(The Root) — We caught up with Florida Rep. Allen West at a luncheon for African-American Republicans, organized by young black conservative Stephen Lackey and co-hosted by John Daniels Jr., a black Harvard Law School classmate of Gov. Mitt Romney.
West has drawn fire for once alleging that President Obama wanted Americans to "be his slave," for using the words "get the hell out" during remarks aimed at the president and Democrats, for speculating that as many as 80 Democratic members of Congress are practicing communists and for labeling a Democratic congresswoman "vile" before encouraging her to "shut the heck up." After dismissing his upcoming election opponent as a "chump" at the luncheon, West weighed in on liberal racism, why some Americans should fear him and whether his own party should fear his rhetoric.
The Root: When you hear about what happened to the black CNN camerawoman who had nuts thrown at her and people shouting something about "feed the animals," how do you respond to that? That happened here at the GOP convention.
Rep. Allen West: How do you respond to people calling me an Uncle Tom or sellout?
The Root: How do you respond? What do you think of it? What do you think when people call you an Uncle Tom?
AW: I don't give a dad-gum because it doesn't bother me. I don't understand what happened last night. I wasn't there, so I'm not going to comment, but all this hypocrisy that comes from the other side — they need to check themselves.
The Root: What hypocrisy?
AW: You don't understand what I mean by the hypocrisy? The hypocrisy of how they treat black conservatives like Condi Rice and Colin Powell, myself — anyone. Look at that insane letter the Congressional Black Caucus wrote about Artur Davis, calling him a Judas and a traitor. He can't think for himself? This is appalling; it's sad.
The Root: To be fair, I've actually never heard Condoleezza Rice and Colin Powell called names, and I've heard plenty of black Americans say positive things about them. Do you think people like you are perceived as more extreme, so that's why you face more criticism than a Condoleezza Rice or Colin Powell?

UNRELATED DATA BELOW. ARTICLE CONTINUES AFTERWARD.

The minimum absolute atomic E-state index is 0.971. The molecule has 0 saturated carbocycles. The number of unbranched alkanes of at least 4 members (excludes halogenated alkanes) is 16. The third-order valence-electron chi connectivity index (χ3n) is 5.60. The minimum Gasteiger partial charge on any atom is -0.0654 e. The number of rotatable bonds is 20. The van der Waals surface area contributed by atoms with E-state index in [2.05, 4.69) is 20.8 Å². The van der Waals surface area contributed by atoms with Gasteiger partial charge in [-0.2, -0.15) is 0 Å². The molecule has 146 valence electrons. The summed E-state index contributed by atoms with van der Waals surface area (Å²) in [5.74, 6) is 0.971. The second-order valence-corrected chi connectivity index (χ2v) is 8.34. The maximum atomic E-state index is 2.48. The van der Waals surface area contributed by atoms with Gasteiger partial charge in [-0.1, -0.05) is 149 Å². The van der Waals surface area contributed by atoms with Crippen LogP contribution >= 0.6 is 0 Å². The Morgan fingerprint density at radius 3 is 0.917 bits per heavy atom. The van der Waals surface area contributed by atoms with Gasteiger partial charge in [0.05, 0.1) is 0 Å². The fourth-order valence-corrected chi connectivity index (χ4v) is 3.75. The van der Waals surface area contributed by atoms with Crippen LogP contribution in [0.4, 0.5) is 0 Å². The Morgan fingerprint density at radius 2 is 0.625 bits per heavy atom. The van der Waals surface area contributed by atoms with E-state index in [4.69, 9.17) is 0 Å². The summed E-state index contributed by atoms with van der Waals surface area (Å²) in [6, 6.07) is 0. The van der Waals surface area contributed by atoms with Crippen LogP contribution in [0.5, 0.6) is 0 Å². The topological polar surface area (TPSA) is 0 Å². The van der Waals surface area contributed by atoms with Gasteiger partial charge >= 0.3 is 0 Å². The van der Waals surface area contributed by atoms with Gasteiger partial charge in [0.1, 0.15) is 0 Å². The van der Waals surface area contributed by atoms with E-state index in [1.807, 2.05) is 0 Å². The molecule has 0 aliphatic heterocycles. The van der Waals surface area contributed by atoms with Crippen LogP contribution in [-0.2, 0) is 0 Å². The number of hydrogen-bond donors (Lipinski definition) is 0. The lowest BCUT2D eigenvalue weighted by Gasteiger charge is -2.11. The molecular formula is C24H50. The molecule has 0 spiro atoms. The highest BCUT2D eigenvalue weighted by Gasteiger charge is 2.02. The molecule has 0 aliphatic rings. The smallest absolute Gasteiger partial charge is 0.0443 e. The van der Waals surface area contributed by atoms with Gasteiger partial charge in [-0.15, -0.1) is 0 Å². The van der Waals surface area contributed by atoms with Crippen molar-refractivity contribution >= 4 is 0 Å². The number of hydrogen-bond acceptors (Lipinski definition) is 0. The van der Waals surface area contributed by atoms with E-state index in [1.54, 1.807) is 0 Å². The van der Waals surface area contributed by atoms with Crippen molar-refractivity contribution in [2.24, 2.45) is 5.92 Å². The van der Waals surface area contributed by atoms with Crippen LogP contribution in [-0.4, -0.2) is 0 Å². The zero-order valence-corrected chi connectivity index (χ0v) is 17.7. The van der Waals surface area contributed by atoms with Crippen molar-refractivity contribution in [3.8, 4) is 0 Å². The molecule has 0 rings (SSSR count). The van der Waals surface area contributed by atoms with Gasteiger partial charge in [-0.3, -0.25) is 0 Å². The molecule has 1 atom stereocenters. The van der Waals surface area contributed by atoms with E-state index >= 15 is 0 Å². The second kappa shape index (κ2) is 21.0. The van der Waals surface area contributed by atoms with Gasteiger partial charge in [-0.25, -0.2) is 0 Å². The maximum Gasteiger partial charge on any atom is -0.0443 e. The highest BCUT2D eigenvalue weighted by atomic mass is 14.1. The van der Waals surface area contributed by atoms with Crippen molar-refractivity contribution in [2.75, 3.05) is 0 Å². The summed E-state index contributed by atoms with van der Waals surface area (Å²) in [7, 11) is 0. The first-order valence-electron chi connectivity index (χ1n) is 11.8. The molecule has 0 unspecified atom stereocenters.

AW: Extreme because of what?
The Root: I'm asking if you think people perceive you as extreme.
AW: I don't care if they perceive me as extreme! If they think the Constitution is extreme — do they think serving 22 years in [the] military is extreme? Having a family? Wanting to have a balanced budget is extreme? Wanting to have the right type of tax and regulatory policy and access to capital so small business can grow? Wanting to have a strong national defense is that extreme? Believing in family? Believing in our culture? Believing in protecting our borders? Believing in individual sovereignty?
That's not extreme. The extremists are on the other side. Because all they want to do is have more people wedded to government programs, and that's how they have control. I want to unleash the entrepreneurial spirit of this country. That's not extreme.
The Root: You seem to get in the news a lot for putting your foot in your mouth or people thinking that you do —
AW: I haven't put my foot in my mouth.
The Root: You don't think there are conservatives who are nervous you are going to say the wrong thing?
AW: Then why are conservatives always looking up to me and I'm always getting on shows and I continue to speak? Once again, you're trying to brand me as something, and I don't know where this is coming from.
The Root: You've never heard anyone call you controversial?
AW: What's controversial about me? People only call you controversial when they are afraid.
The Root: Do people have a reason to fear you?
AW: People who want to do our country harm.
The Root: If a young black voter is listening, can you give him or her one reason to vote Republican?
AW: Yes. Our future.
Keli Goff is The Root's political correspondent. Follow her on Twitter.
Keli Goff is The Root’s special correspondent. Follow her on Twitter.